It all started in late 1984 (just after Michael signed), when Nike’s Peter Moore was tasked with designing the very first Air Jordan. Less than a year later the Air Jordan I dropped, and every year since then, the release date of the new Jordans has been very much “a thing”. (We’re on XXXI now, if you’re one of the few not keeping track. The XXXII is expected soon.)

Beyond just the shoes themselves, we got bombarded by no shortage of ads, hype, and endless marketing and promotion. Spike Lee, fresh off his successful 1986 directorial debut She’s Gotta Have It signed up with Nike himself to write, direct, and star in a series of Air Jordan commercials, featuring Jordan alongside Mars Blackmon, the character Lee himself played in that movie. Brilliant!

…and we haven’t even mentioned the now-iconic Jumpman logo that’s been a part of the brand ever since the launch of the Jordan III in 1988.

Air Jordan is still one of the most iconic, most profitable, and most widely-recognized brands in the world today. Sure, they may be “just shoes”, but they were born in the 80s, and as we all know, that makes them extra awesome.

It’s definitely the shoes.

We ♥ Air Jordans.

The Girl in the Video

•June 20, 2017 • Leave a Comment

Growing up as teenagers in the 80s we spent many an hour glued to MTV, watching videos. And the teenage boys among us spent even more time (we’ll wager) dreaming about the women IN those videos.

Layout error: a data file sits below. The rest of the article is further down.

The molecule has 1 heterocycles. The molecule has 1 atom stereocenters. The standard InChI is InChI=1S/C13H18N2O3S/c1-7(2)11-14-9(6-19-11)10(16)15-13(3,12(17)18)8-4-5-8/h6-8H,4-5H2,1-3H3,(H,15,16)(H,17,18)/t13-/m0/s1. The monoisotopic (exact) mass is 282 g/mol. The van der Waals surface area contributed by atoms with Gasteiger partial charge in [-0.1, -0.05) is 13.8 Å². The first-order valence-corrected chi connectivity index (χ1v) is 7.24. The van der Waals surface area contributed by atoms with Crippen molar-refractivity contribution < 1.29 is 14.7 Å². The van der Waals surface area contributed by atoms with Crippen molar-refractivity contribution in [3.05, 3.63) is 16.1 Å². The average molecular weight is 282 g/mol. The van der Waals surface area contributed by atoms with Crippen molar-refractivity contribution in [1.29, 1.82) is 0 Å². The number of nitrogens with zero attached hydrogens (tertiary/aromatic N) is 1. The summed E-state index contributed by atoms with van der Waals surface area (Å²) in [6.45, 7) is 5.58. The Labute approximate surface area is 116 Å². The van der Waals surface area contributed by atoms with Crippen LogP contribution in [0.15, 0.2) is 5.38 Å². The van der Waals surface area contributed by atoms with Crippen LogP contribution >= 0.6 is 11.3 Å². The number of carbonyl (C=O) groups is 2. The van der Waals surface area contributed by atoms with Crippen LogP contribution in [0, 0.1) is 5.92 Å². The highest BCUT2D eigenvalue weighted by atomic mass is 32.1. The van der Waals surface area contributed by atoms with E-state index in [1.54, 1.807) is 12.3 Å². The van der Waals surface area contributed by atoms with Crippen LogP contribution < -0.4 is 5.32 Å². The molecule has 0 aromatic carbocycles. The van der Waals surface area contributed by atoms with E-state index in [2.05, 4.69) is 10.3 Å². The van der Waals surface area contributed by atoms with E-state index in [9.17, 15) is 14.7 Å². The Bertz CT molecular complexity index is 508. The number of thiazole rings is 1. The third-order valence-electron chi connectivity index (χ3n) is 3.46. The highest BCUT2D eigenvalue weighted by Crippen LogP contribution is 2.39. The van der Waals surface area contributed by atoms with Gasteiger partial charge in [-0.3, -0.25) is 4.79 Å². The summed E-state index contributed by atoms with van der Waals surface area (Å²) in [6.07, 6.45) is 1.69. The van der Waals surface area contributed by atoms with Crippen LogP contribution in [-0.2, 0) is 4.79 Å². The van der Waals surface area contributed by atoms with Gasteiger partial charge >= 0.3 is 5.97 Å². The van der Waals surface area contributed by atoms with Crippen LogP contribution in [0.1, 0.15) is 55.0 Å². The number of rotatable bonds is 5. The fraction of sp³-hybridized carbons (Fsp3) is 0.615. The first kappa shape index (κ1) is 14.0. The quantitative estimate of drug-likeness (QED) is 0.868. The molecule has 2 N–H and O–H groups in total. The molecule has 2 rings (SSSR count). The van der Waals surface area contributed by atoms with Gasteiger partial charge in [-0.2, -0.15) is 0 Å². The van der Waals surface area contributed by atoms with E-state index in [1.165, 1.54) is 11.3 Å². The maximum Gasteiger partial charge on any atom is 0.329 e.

Folks, we hope you’re sitting down.

First, a disclaimer: It’s not often that we highlight something that wasn’t created, released, or otherwise birthed in the 80s…but every once in a while we make an exception. And this one’s a good one.

Now…what if said there was a place you could go on the interwebs that told you not only WHO the woman was in ZZ Top’s “Legs” video (Wendy Frazier. That’s her in the photo up there ^)…but how she got the gig, what it was like meeting ZZ Top, if she was ever recognized on the street, what she’s up to now, etc.

People, we would like to introduce you to Marc Tyler Nobleman. Well…more specifically to his blog, Noblemania. Well…even MORE specifically to the section of his blog titled “The Girl in the Video”. (Here it is.)

Marc loves 80s music. And 80s music means 80s music videos. And 80s music videos, more often that not, means beautiful women. Instead of just drooling at the videos in his later years, however, Marc took it upon himself to track down a fair-sized smattering of the famous models from the famous videos.

From Signy Coleman (the object of Huey Lewis’ affection in “I Want a New Drug” video), to Wish Cohen (who dressed as Alice in Tom Petty’s “Don’t Come Around Here No More”), Marc found them, interviewed them, and shared their stories with all of us.